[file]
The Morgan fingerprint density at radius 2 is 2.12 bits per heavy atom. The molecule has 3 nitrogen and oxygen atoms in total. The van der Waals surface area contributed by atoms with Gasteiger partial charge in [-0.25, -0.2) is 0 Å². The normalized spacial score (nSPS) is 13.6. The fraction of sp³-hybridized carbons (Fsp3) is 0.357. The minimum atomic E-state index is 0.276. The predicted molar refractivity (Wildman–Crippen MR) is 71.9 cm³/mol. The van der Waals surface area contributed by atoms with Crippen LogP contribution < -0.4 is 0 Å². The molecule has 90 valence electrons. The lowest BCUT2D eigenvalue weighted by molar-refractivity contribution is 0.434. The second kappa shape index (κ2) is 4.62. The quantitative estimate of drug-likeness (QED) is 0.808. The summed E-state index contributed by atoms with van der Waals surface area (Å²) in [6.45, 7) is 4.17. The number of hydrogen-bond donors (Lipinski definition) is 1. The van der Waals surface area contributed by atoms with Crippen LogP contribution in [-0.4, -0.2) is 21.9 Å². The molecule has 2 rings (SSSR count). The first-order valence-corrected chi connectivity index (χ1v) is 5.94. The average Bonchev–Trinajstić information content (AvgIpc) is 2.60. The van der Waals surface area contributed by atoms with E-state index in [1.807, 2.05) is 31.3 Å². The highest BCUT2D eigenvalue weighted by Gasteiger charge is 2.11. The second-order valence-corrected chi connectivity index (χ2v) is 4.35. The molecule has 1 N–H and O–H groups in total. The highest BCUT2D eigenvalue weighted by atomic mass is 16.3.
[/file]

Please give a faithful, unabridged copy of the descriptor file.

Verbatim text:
The Morgan fingerprint density at radius 2 is 2.12 bits per heavy atom. The molecule has 3 nitrogen and oxygen atoms in total. The van der Waals surface area contributed by atoms with Gasteiger partial charge in [-0.25, -0.2) is 0 Å². The normalized spacial score (nSPS) is 13.6. The fraction of sp³-hybridized carbons (Fsp3) is 0.357. The minimum atomic E-state index is 0.276. The predicted molar refractivity (Wildman–Crippen MR) is 71.9 cm³/mol. The van der Waals surface area contributed by atoms with Crippen LogP contribution < -0.4 is 0 Å². The molecule has 90 valence electrons. The lowest BCUT2D eigenvalue weighted by molar-refractivity contribution is 0.434. The second kappa shape index (κ2) is 4.62. The quantitative estimate of drug-likeness (QED) is 0.808. The summed E-state index contributed by atoms with van der Waals surface area (Å²) in [6.45, 7) is 4.17. The number of hydrogen-bond donors (Lipinski definition) is 1. The van der Waals surface area contributed by atoms with Crippen LogP contribution in [-0.4, -0.2) is 21.9 Å². The molecule has 2 rings (SSSR count). The first-order valence-corrected chi connectivity index (χ1v) is 5.94. The average Bonchev–Trinajstić information content (AvgIpc) is 2.60. The van der Waals surface area contributed by atoms with E-state index in [1.807, 2.05) is 31.3 Å². The highest BCUT2D eigenvalue weighted by Gasteiger charge is 2.11. The second-order valence-corrected chi connectivity index (χ2v) is 4.35. The molecule has 1 N–H and O–H groups in total. The highest BCUT2D eigenvalue weighted by atomic mass is 16.3.